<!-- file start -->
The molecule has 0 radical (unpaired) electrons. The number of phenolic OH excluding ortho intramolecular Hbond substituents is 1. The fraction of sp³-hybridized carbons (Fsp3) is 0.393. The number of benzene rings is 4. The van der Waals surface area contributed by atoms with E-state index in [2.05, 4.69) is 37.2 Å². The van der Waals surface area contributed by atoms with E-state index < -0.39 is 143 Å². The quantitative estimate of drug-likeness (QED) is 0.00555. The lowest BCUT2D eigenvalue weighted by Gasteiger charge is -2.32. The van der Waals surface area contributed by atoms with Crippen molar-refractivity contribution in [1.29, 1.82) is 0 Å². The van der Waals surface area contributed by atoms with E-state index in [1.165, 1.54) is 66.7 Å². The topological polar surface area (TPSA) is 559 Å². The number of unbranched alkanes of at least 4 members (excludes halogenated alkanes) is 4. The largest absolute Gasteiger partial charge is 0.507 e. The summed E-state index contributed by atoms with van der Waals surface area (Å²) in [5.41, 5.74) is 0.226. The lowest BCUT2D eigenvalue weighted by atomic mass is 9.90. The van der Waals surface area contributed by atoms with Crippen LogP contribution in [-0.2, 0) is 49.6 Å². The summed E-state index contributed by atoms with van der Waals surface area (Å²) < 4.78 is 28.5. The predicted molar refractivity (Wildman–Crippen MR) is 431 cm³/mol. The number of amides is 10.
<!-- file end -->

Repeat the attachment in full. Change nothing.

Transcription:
The molecule has 0 radical (unpaired) electrons. The number of phenolic OH excluding ortho intramolecular Hbond substituents is 1. The fraction of sp³-hybridized carbons (Fsp3) is 0.393. The number of benzene rings is 4. The van der Waals surface area contributed by atoms with E-state index in [2.05, 4.69) is 37.2 Å². The van der Waals surface area contributed by atoms with E-state index < -0.39 is 143 Å². The quantitative estimate of drug-likeness (QED) is 0.00555. The lowest BCUT2D eigenvalue weighted by Gasteiger charge is -2.32. The van der Waals surface area contributed by atoms with Crippen molar-refractivity contribution in [1.29, 1.82) is 0 Å². The van der Waals surface area contributed by atoms with E-state index in [1.165, 1.54) is 66.7 Å². The topological polar surface area (TPSA) is 559 Å². The number of unbranched alkanes of at least 4 members (excludes halogenated alkanes) is 4. The largest absolute Gasteiger partial charge is 0.507 e. The summed E-state index contributed by atoms with van der Waals surface area (Å²) in [5.41, 5.74) is 0.226. The lowest BCUT2D eigenvalue weighted by atomic mass is 9.90. The van der Waals surface area contributed by atoms with Crippen LogP contribution in [-0.2, 0) is 49.6 Å². The summed E-state index contributed by atoms with van der Waals surface area (Å²) < 4.78 is 28.5. The predicted molar refractivity (Wildman–Crippen MR) is 431 cm³/mol. The number of amides is 10.